The penultimate day of the second week of Road Safety GB’s online PTW event provides the first glimpse of the findings from a research project into young riders.
‘Understanding who our Young Riders are’ is a five-part study delivered by Agilysis on behalf of the National Young Rider Forum (NYRF) – with the support of the DfT.
It investigated every aspect of young riders’ lives, to gain a better insight into how they feel about being a rider, what concerns them as a young road user – and to identify the best way to reach and support them as young road users of the future.
The presentation, prepared by Heidi Duffy MBE, facilitator of the NYRF, and Tanya Fosdick, head of research at Agilysis, marks the launch of the findings of the project.
Heidi Duffy MBE said: “This report clearly shows that young riders need the help and support as new motorised road users and gives us an insight how to achieve this with a list of recommendations that NYRF members and other road safety professionals can take forward.”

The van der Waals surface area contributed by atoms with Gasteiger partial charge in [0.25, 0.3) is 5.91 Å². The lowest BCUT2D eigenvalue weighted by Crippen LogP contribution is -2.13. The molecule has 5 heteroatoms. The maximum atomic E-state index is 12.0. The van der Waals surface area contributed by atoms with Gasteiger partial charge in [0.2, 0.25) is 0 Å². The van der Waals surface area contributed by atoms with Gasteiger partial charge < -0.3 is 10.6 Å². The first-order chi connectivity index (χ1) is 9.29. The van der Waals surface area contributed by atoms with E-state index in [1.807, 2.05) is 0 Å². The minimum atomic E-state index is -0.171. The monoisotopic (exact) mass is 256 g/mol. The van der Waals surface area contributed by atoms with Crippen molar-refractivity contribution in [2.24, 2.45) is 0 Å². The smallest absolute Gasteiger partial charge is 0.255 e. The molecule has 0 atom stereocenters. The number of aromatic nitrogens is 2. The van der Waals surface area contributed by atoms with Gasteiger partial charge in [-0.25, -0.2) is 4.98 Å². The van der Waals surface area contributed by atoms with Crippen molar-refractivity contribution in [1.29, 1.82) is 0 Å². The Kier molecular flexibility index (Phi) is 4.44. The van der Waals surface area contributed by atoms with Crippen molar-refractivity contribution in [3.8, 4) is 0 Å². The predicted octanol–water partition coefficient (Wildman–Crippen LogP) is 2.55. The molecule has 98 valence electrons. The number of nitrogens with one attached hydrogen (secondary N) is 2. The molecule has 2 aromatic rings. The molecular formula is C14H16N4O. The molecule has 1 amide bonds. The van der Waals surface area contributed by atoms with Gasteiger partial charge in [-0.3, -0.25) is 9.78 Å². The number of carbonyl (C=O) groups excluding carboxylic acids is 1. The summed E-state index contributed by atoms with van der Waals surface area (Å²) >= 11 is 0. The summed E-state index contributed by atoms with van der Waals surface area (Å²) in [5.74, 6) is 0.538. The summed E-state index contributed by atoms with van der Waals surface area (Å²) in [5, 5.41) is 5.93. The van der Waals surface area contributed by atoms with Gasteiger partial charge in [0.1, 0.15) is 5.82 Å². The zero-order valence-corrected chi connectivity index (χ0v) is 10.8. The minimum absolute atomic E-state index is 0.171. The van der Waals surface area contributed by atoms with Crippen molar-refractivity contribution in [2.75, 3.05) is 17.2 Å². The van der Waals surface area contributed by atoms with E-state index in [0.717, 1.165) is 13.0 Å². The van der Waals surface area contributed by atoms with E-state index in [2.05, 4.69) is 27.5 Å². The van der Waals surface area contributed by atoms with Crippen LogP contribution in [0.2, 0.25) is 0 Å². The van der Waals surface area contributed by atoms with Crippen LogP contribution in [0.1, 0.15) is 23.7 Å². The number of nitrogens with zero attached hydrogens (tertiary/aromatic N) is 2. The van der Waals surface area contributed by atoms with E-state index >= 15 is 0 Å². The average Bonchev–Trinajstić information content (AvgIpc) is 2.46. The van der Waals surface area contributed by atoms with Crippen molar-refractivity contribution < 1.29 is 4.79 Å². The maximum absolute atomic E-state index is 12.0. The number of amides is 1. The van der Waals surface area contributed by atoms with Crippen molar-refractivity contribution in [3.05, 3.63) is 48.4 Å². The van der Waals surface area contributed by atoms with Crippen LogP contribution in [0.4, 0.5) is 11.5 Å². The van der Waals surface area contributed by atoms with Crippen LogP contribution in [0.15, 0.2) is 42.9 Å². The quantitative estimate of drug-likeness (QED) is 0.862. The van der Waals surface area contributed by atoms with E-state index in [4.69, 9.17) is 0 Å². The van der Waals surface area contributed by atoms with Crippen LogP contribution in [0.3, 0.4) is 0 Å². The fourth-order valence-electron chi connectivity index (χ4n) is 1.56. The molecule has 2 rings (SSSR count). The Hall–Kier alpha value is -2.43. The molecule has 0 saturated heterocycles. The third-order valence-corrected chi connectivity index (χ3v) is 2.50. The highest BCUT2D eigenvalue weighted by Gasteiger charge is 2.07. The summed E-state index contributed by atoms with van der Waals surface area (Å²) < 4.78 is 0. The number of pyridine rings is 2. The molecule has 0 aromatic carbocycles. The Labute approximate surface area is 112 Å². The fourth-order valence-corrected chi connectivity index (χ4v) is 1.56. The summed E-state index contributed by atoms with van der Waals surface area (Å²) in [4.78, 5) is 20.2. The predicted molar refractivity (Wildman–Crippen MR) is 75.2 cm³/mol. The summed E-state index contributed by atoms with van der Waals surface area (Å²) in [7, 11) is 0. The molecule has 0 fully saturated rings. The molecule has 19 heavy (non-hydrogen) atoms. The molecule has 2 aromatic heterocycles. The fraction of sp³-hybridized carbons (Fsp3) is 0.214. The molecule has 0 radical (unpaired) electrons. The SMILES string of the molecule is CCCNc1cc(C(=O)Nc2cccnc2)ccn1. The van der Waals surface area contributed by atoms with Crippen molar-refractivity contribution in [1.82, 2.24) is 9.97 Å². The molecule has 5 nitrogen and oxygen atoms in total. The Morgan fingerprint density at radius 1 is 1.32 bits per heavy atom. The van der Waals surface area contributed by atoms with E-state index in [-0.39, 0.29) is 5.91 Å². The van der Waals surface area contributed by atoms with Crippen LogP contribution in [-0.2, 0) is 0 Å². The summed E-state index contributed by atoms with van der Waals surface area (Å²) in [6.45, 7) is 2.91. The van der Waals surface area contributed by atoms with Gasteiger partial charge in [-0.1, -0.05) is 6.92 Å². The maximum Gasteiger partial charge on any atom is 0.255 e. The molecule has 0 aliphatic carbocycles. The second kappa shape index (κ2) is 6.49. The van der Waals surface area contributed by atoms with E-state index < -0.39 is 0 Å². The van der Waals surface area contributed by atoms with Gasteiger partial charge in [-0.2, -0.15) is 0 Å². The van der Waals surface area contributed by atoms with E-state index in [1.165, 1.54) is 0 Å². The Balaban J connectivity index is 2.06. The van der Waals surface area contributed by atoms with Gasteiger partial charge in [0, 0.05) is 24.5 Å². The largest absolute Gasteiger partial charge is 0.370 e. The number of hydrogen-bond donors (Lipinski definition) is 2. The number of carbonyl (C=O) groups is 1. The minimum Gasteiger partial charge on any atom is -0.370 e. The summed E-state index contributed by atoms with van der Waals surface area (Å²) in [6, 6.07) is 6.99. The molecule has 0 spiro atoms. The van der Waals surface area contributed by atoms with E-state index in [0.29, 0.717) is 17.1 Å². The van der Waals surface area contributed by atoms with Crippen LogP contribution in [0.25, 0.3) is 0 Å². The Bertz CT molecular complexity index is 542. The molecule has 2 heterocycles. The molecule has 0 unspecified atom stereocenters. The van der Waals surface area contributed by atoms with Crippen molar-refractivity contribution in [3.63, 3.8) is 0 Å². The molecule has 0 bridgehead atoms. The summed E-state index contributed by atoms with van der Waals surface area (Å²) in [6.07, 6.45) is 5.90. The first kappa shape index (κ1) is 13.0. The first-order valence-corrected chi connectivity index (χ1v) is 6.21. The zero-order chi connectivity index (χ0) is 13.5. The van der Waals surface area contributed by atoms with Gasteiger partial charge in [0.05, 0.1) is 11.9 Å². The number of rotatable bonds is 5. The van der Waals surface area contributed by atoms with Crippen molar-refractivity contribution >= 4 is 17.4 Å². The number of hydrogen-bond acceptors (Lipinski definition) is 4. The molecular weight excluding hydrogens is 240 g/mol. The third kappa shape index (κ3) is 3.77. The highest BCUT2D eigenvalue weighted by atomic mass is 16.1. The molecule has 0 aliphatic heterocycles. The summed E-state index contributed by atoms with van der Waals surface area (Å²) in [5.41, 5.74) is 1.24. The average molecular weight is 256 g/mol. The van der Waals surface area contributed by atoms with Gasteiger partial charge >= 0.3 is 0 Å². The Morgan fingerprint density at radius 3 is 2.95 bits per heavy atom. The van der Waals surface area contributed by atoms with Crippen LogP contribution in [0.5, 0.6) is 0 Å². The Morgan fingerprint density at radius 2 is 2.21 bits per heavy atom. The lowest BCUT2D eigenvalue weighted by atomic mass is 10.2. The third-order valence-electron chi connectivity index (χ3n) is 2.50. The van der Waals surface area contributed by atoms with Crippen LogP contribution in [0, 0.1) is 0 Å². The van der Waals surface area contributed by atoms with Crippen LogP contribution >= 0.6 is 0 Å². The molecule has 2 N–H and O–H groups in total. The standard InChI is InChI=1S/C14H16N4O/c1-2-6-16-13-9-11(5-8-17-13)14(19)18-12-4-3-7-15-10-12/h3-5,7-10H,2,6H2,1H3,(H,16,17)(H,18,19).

The presentation will be available to watch via the PTW event website from 10am today (18 March).
Still to come this week
The online event, titled ‘PTW Riders: improving safety and reducing collisions and casualties’, is sponsored by Devitt Insurance.
Week two ends on Friday with a double header of presentations including one prepared by Tony Campbell, CEO of the Motorcycle Industry Association (MCIA), who will look at the role of PTWs during the Covid pandemic.
Meanwhile Kevin Williams, Survival Skills Rider Training, will present the ‘Science Of Being Seen’ (SOBS) – which aims to proactively prevent ‘Sorry Mate I Didn’t See You’ (SMIDSY) collisions between drivers and motorcyclists.
Catch up on all the action so far
All the action from the first two weeks of the PTW event is available to watch on the event website.
Among the most popular videos to date are week one’s Question Time session – which took place on Thursday 11 March.
The Question Time session saw lively debate and discussion on a number of topics including whether manufacturers and retailers should do more to promote rider safety, whether the CBT is ‘fit for purpose’ – and whether further/advanced training reduces collisions and casualties.